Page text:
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BTW... I don't want to embarrass Skip, but I have to say he is one of the most generous people I know. He is always willing to share his knowledge and resources. And he is always sharing his knowledge and reference sources here on the forum.

He's a good man. B)

Well said Harry but an understatement at that.

Skip is a marvelous archivist of wonderful, tasteful cars of distinction and historical significance. He collects reams of stuff of interest to him and becomes expert on every subject he chooses.

But as Harry said, beyond all that, he freely shares as a contributor here and contacts many individuals to offer reference assistance on complex and obscure builds. Harry's Rolls, Teresi's Benz hauler, several Gullwing builds and many large scale models over on SMC are but a few examples.

He's a talented and kind man who deserves recognition like this. More of us should share as he does.

Harry-do your usual over-the-top and show Skip how this should look. It's a great 'thank you'. ;)

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Posted · Report post

Thanks, Cato. I couldn't agree more.

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Posted (edited) · Report post

Howdy Harry P.

I have become a fan and have searched the Forum for your threads........outstanding workmanship and attention to detail.

Will watch this w/interest.

Rick B)

Edited by Pocherphile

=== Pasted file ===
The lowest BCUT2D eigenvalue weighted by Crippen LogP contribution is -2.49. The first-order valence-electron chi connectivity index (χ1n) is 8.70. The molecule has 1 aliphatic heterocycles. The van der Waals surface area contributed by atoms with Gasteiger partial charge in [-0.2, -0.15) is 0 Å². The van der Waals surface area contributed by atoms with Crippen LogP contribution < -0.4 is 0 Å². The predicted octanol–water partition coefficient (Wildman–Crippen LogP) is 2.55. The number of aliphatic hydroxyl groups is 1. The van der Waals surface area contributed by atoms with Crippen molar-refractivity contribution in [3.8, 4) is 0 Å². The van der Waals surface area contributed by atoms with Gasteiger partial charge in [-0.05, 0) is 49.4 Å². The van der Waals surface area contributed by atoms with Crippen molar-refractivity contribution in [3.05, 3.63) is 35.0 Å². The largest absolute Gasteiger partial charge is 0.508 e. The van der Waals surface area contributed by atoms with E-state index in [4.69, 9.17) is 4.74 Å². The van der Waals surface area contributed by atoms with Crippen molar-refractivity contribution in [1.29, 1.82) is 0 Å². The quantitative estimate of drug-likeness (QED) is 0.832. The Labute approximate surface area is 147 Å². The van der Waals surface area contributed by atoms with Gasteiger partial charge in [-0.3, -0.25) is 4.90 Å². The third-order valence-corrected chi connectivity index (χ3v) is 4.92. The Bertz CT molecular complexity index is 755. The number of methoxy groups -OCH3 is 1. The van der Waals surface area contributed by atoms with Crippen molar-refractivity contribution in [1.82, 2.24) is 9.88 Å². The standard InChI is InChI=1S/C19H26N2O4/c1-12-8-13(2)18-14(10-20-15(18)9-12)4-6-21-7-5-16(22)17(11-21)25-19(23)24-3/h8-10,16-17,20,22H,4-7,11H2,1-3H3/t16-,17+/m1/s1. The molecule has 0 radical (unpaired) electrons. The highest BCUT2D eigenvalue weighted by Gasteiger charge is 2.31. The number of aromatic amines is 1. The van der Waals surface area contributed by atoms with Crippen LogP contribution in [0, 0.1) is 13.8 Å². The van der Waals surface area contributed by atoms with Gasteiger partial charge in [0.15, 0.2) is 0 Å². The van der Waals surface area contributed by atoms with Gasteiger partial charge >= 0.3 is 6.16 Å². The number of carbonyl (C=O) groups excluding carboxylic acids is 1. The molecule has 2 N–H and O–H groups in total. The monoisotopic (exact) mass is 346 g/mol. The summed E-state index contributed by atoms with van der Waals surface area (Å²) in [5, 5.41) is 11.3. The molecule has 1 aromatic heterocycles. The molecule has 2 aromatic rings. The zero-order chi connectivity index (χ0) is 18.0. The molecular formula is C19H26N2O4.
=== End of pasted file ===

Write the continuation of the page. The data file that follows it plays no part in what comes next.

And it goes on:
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Posted · Report post

Thanks, Rick!

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P.S. the gas tank and tool box are mounted too high on the Aurora car. the actual model box shows a more authentic mounting level. the tool box is easy enough to saw off ,however for the tank to be lowered I cut the body where it glues to the frame so I could lower it mounts and all. the model I posted here is as Aurora supplied it [.tank and tool box too high].

post-12926-0-17101400-1391669281_thumb.j

post-12926-0-37947700-1391669365_thumb.j

Edited by f1ford48

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Posted · Report post

Oh I shall be following this one, I'm looking forward to see it finished ...

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Let's get started. I'll begin with the front axle. As you can see, the axle has the spindles molded in place:

1_zps41b7c51b.jpg

I want posable steering, so this won't do. First step is to drill a hole into the spindles with a pin vise:

2_zps763f8928.jpg

Now the spindles need to be cut free of the axle. That's easily done with a razor saw, making a cut at the top and the bottom of the spindles:

3_zpse56d3d5c.jpg

The spindles are now separated from the axle:

4_zps71316807.jpg